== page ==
When TFP supporters in St. Louis heard that pro-homosexual activists would be gathering on the steps of the city’s Catholic Cathedral on November 7, they immediately thought of an act of reparation. An obscure group called Catholic Action Network for Social Justice was calling for a National Week of Prayer and Vigils to demanding the Catholic Church’s “tradition of opposing discrimination and oppression to include the gay, lesbian, bisexual, and transgender community.” The group had even bought a conspicuous billboard along a major interstate with a call to recognize homosexual couples. The vigil on the cathedral steps promised to be a high-profile media event.
While the Church has always shown compassion for those with homosexual tendencies, this group wanted nothing short of the Church to renounce its unchangeable teachings on homosexuality as “objectively disordered” and homosexual acts as being “an intrinsic moral evil.”
On this occasion, it was important that faithful grassroots Catholics who uphold Church teachings stand up and be counted.
As a small group of 40 activists assembled on the cathedral steps, TFP Supporter Mark Serafino and eight others looked on nervously as they prepared an act of reparation and counter-protest. They felt that even with such few numbers, they needed to get a good position in front of the Cathedral.
The nine protesters were resigned to make their symbolic presence known when a group of twenty-five more Catholics suddenly arrived. Now the protest and counter protest contingents were nearly equal. A local priest also came and courageously spoke out.
The strategy was simple. Some were eager to debate, while most others wanted to protest by praying. The debaters freely discussed Church teaching with the dissident activists while the others formed a line and prayed the Rosary while walking in front of the church.
The protesters formed in twos and the “procession” extended quite far. The rosary started just as the Network activists began giving testimony and sharing thoughts of “happiness and love” for each other and employing empty rhetoric against Holy Mother Church.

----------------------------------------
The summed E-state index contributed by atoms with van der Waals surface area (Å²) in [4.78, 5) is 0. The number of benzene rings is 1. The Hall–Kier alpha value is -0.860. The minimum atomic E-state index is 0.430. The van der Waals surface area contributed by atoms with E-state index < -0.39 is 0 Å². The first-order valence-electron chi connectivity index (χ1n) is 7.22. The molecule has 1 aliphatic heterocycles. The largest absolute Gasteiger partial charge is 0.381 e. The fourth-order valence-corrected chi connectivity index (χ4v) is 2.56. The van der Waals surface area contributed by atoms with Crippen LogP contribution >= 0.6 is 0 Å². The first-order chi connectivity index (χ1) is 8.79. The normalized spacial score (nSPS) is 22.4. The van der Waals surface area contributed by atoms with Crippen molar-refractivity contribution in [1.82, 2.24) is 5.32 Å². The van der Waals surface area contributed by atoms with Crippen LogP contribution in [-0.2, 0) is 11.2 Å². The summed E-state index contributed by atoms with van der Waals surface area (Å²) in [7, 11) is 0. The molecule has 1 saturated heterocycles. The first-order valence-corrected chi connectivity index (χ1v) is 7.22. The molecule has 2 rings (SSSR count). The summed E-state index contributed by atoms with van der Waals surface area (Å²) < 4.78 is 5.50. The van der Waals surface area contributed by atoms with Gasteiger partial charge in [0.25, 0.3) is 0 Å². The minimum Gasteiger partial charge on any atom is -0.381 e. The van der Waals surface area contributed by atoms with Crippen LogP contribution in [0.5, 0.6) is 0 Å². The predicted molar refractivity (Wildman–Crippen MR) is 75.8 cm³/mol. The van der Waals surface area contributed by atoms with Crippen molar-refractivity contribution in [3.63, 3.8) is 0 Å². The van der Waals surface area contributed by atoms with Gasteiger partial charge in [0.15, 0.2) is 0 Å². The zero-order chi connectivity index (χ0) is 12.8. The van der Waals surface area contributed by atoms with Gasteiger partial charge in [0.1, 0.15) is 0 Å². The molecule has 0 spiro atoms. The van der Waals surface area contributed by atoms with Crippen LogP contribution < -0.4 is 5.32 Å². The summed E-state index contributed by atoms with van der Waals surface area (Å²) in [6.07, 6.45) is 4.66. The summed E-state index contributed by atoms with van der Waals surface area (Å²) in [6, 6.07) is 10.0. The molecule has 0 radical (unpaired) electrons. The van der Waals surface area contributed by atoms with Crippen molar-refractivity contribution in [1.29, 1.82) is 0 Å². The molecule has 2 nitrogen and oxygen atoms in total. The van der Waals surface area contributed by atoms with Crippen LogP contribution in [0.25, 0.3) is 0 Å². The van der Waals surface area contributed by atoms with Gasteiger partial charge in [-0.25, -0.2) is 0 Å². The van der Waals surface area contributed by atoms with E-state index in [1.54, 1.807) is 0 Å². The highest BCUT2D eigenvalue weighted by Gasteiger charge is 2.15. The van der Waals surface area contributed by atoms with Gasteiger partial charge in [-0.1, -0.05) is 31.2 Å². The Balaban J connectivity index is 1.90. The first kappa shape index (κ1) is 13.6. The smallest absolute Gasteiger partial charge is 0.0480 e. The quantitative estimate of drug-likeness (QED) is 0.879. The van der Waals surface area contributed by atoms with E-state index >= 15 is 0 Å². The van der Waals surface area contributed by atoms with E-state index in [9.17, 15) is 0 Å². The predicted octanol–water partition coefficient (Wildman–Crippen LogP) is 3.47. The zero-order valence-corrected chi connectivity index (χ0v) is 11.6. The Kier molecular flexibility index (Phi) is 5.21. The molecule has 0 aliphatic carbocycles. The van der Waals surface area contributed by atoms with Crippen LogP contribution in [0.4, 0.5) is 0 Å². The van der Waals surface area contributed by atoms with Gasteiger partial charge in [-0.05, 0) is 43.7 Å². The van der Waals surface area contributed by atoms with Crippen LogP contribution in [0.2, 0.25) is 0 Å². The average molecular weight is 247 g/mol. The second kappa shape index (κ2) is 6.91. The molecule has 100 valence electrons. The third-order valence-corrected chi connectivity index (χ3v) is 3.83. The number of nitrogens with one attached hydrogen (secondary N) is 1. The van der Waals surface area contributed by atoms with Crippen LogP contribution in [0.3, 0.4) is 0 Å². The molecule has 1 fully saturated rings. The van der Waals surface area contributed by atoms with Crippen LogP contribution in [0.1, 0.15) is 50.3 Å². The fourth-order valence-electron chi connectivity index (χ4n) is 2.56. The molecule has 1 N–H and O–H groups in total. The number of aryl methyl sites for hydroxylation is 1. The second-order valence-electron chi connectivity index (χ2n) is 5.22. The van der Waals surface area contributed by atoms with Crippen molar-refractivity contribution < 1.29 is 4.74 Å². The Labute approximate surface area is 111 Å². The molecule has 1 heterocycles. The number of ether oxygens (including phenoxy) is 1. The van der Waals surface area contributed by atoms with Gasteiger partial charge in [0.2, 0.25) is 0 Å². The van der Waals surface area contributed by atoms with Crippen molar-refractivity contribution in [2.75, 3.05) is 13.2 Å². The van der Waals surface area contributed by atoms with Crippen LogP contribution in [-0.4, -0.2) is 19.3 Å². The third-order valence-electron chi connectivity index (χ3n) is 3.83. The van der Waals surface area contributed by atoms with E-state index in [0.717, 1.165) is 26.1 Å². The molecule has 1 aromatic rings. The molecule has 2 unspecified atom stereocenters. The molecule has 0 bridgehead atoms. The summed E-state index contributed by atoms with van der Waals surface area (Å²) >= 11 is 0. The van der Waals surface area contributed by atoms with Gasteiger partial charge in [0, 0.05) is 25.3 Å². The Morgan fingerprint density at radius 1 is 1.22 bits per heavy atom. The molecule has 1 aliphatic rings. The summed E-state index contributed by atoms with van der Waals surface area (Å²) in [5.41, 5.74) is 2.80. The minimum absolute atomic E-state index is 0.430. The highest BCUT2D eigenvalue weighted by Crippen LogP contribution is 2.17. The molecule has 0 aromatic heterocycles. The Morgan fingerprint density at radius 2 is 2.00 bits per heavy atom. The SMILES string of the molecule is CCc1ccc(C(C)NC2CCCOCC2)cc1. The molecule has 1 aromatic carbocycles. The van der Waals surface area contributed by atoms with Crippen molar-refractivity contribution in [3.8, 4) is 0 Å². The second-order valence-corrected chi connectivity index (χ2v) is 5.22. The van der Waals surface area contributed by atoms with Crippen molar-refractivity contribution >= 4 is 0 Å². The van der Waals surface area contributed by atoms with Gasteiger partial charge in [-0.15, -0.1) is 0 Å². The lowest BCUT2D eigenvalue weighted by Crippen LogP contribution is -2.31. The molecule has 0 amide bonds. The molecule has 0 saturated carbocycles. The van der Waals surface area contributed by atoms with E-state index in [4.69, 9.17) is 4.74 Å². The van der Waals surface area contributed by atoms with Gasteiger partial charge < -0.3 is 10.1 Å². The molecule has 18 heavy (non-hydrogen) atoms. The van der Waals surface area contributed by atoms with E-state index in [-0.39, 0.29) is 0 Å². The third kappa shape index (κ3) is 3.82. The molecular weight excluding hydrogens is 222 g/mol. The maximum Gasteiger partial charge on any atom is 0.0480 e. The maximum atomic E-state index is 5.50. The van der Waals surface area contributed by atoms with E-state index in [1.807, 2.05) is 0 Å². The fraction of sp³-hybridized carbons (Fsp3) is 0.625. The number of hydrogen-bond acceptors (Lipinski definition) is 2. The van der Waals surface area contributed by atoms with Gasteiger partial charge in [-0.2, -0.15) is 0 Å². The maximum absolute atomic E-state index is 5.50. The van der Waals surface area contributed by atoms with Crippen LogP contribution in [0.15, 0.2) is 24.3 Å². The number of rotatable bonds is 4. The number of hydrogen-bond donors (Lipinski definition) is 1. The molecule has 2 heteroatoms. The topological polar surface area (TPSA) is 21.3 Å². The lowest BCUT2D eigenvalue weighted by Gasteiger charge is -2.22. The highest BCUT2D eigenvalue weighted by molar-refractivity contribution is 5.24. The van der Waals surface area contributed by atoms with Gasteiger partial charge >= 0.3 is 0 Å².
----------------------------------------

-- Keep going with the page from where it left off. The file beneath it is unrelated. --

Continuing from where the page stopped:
Each time the Catholic protesters marched towards the activists praying the Rosary, the speaker was forced to stop as they passed by. The activists tried to disrupt the prayers by joining in or even by singing “We Shall Overcome.” Before long, it was obvious that they had not overcome. The unexpected counter-protest had deflated their balloon. The speakers were limited to choppy dissertations. The activists started to lose interest and leave early. The protesters marched, prayed and sang even after the activists had disconnected their amplifier and ended their “vigil.”
In the end, the protesters stood somewhat in disbelief and shell shocked as they finished the Rosary. Father and others read the Consecration of the Human Race to the Sacred Heart of Jesus standing squarely in the middle of the sidewalk at the bottom of the steps to the Cathedral.
The police had arrived, but seeing the protesters moving along the sidewalk in a peaceful and orderly manner, simply looked on and left. The other amazing thing was the absence of media. It seems an equal representation of faithful Catholics and dissident activists does not make for good press.
What had become evident is that despite amazing odds and unexpected attendance, Our Lady and her rosary won. She defeated those who would use the cathedral steps to promote their agenda. She proved that those who stand up for the Church and Her Teaching can be effective. Those attending considered it a privilege to be part of this effort confronting this Revolutionary agenda against the Church.